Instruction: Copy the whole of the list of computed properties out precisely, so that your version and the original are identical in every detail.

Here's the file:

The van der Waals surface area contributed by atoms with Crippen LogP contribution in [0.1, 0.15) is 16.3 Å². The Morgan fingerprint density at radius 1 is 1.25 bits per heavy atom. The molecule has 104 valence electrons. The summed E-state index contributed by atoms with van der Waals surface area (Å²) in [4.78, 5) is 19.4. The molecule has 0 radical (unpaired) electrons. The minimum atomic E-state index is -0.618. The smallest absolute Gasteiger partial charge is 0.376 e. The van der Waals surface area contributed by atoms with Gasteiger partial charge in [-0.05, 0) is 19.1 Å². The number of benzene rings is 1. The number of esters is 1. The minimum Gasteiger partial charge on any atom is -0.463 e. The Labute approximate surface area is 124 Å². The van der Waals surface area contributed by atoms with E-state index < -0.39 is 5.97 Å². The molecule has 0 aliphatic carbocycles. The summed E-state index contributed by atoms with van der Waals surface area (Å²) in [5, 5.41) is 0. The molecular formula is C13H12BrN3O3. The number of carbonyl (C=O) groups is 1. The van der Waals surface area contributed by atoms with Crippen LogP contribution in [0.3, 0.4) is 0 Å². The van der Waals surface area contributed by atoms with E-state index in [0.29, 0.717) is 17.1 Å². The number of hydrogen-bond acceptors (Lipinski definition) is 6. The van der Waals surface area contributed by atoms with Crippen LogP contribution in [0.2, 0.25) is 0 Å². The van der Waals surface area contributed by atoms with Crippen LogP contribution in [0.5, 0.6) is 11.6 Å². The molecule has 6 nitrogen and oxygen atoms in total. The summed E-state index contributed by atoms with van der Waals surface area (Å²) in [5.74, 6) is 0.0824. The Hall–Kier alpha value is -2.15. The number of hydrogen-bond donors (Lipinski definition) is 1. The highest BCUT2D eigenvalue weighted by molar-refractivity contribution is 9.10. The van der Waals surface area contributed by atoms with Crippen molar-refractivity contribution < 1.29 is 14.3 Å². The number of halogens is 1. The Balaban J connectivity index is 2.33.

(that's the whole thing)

The van der Waals surface area contributed by atoms with Crippen LogP contribution in [0.1, 0.15) is 16.3 Å². The Morgan fingerprint density at radius 1 is 1.25 bits per heavy atom. The molecule has 104 valence electrons. The summed E-state index contributed by atoms with van der Waals surface area (Å²) in [4.78, 5) is 19.4. The molecule has 0 radical (unpaired) electrons. The minimum atomic E-state index is -0.618. The smallest absolute Gasteiger partial charge is 0.376 e. The van der Waals surface area contributed by atoms with Gasteiger partial charge in [-0.05, 0) is 19.1 Å². The number of benzene rings is 1. The number of esters is 1. The minimum Gasteiger partial charge on any atom is -0.463 e. The Labute approximate surface area is 124 Å². The van der Waals surface area contributed by atoms with E-state index < -0.39 is 5.97 Å². The molecule has 0 aliphatic carbocycles. The summed E-state index contributed by atoms with van der Waals surface area (Å²) in [5, 5.41) is 0. The molecular formula is C13H12BrN3O3. The number of carbonyl (C=O) groups is 1. The van der Waals surface area contributed by atoms with Crippen LogP contribution in [0.3, 0.4) is 0 Å². The van der Waals surface area contributed by atoms with E-state index in [0.29, 0.717) is 17.1 Å². The number of hydrogen-bond acceptors (Lipinski definition) is 6. The van der Waals surface area contributed by atoms with Crippen LogP contribution in [0.2, 0.25) is 0 Å². The van der Waals surface area contributed by atoms with Crippen LogP contribution in [0.5, 0.6) is 11.6 Å². The molecule has 6 nitrogen and oxygen atoms in total. The summed E-state index contributed by atoms with van der Waals surface area (Å²) in [5.74, 6) is 0.0824. The Hall–Kier alpha value is -2.15. The number of hydrogen-bond donors (Lipinski definition) is 1. The highest BCUT2D eigenvalue weighted by molar-refractivity contribution is 9.10. The van der Waals surface area contributed by atoms with Crippen molar-refractivity contribution < 1.29 is 14.3 Å². The number of halogens is 1. The Balaban J connectivity index is 2.33.